Becoming an Oncology Nurse: Job Description & Salary Info

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Learn about an oncology nurse's job description, salary and education requirements. Get straight talk about the pros and cons of a career as an oncology nurse.
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Pros and Cons of a Career as an Oncology Nurse

As a nurse who cares for cancer patients, many of whom are very sick, an oncology nurse's work is personally rewarding. Becoming an oncology nurse can be a solid career choice, but you should also consider all the pros and cons before making a decision.

Pros of a Career as an Oncology Nurse
High job-growth occupation (19% from 2012-2022 for all registered nurses)**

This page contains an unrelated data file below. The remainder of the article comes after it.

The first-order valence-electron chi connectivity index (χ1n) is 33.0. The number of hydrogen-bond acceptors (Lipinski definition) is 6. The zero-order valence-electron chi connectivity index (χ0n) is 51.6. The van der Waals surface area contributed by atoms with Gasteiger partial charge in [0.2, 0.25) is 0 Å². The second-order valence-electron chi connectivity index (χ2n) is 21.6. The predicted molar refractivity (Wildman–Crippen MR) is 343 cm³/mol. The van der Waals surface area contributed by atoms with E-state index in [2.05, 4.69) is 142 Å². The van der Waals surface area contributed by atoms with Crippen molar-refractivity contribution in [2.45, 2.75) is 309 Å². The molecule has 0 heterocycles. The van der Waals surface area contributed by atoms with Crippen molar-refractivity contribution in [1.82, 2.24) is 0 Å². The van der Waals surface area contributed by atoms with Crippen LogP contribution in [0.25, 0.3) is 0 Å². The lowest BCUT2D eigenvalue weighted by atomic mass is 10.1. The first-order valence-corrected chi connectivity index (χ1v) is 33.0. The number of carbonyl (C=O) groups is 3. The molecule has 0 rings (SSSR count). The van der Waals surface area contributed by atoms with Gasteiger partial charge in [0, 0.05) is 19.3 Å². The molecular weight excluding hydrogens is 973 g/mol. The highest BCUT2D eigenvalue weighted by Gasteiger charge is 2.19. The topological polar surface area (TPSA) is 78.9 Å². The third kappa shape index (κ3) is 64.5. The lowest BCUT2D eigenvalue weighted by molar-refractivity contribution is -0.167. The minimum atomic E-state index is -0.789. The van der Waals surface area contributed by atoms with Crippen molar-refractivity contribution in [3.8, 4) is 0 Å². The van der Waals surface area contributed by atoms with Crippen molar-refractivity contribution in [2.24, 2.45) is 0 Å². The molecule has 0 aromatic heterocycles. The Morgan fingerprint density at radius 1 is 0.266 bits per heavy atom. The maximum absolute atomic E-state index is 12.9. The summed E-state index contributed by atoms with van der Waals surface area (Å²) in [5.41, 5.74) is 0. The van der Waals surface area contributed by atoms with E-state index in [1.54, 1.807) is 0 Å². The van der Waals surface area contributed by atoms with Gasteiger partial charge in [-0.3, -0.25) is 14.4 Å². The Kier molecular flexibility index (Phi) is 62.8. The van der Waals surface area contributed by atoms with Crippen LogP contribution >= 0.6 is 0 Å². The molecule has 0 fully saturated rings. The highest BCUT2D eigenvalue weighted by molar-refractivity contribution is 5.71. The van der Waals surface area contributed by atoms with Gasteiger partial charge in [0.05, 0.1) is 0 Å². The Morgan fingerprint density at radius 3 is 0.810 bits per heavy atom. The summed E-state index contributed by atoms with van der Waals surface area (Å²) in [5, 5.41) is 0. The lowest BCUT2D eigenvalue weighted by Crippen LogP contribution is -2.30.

Above average salary ($68,000 median annual pay)***
Can be personally rewarding*
Can work in many settings (hospitals, nursing homes, healthcare facilities)*

Cons of a Career as an Oncology Nurse
Can be stressful*
Must earn state license**
May work nights, weekends, holidays**
Often physically tiring, poses risk of injury**

Sources: *Nurses for a Healthier Tomorrow, **U.S. Bureau of Labor Statistics, ***

Essential Career Information

Job Description

Oncology nurses are registered nurses who specialize in the treatment and care of patients with cancer. In addition to the usual nursing roles of giving medicine, observing patients and helping with diagnostic tests, oncology nurses may supervise chemotherapy or radiation treatments.

They may teach patients and their families about the disease and its treatment. Because of their specialized knowledge on the care of cancer patients, oncology nurses often serve as resources to other staff members.